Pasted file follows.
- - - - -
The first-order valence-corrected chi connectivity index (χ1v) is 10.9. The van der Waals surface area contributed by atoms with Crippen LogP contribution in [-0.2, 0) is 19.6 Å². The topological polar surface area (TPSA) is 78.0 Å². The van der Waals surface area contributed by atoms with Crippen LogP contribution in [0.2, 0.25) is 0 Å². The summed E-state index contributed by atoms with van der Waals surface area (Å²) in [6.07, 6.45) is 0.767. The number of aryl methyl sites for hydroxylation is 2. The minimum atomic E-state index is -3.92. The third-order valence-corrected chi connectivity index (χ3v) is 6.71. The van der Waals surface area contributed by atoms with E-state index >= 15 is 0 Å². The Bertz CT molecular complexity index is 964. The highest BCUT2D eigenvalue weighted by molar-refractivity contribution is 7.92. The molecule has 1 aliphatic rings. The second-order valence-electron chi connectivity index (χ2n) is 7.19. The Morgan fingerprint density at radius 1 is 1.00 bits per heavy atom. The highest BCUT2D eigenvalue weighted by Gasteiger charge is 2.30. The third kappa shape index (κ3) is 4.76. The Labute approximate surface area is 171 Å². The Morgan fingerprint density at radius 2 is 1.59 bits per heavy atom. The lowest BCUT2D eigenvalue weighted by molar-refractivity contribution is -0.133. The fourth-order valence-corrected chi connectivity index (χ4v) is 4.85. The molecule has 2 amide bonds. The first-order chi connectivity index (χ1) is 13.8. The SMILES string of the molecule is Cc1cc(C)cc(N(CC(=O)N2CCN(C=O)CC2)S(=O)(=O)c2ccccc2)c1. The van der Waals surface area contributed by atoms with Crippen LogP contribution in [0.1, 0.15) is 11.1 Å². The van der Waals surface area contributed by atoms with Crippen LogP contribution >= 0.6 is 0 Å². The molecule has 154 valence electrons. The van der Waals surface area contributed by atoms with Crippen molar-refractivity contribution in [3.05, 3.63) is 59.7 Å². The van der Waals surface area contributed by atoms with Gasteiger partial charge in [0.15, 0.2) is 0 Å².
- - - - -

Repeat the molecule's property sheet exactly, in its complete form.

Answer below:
The first-order valence-corrected chi connectivity index (χ1v) is 10.9. The van der Waals surface area contributed by atoms with Crippen LogP contribution in [-0.2, 0) is 19.6 Å². The topological polar surface area (TPSA) is 78.0 Å². The van der Waals surface area contributed by atoms with Crippen LogP contribution in [0.2, 0.25) is 0 Å². The summed E-state index contributed by atoms with van der Waals surface area (Å²) in [6.07, 6.45) is 0.767. The number of aryl methyl sites for hydroxylation is 2. The minimum atomic E-state index is -3.92. The third-order valence-corrected chi connectivity index (χ3v) is 6.71. The van der Waals surface area contributed by atoms with E-state index >= 15 is 0 Å². The Bertz CT molecular complexity index is 964. The highest BCUT2D eigenvalue weighted by molar-refractivity contribution is 7.92. The molecule has 1 aliphatic rings. The second-order valence-electron chi connectivity index (χ2n) is 7.19. The Morgan fingerprint density at radius 1 is 1.00 bits per heavy atom. The highest BCUT2D eigenvalue weighted by Gasteiger charge is 2.30. The third kappa shape index (κ3) is 4.76. The Labute approximate surface area is 171 Å². The Morgan fingerprint density at radius 2 is 1.59 bits per heavy atom. The lowest BCUT2D eigenvalue weighted by molar-refractivity contribution is -0.133. The fourth-order valence-corrected chi connectivity index (χ4v) is 4.85. The molecule has 2 amide bonds. The first-order chi connectivity index (χ1) is 13.8. The SMILES string of the molecule is Cc1cc(C)cc(N(CC(=O)N2CCN(C=O)CC2)S(=O)(=O)c2ccccc2)c1. The van der Waals surface area contributed by atoms with Crippen LogP contribution in [0.1, 0.15) is 11.1 Å². The van der Waals surface area contributed by atoms with Crippen LogP contribution >= 0.6 is 0 Å². The molecule has 154 valence electrons. The van der Waals surface area contributed by atoms with Crippen molar-refractivity contribution in [3.05, 3.63) is 59.7 Å². The van der Waals surface area contributed by atoms with Gasteiger partial charge in [0.15, 0.2) is 0 Å².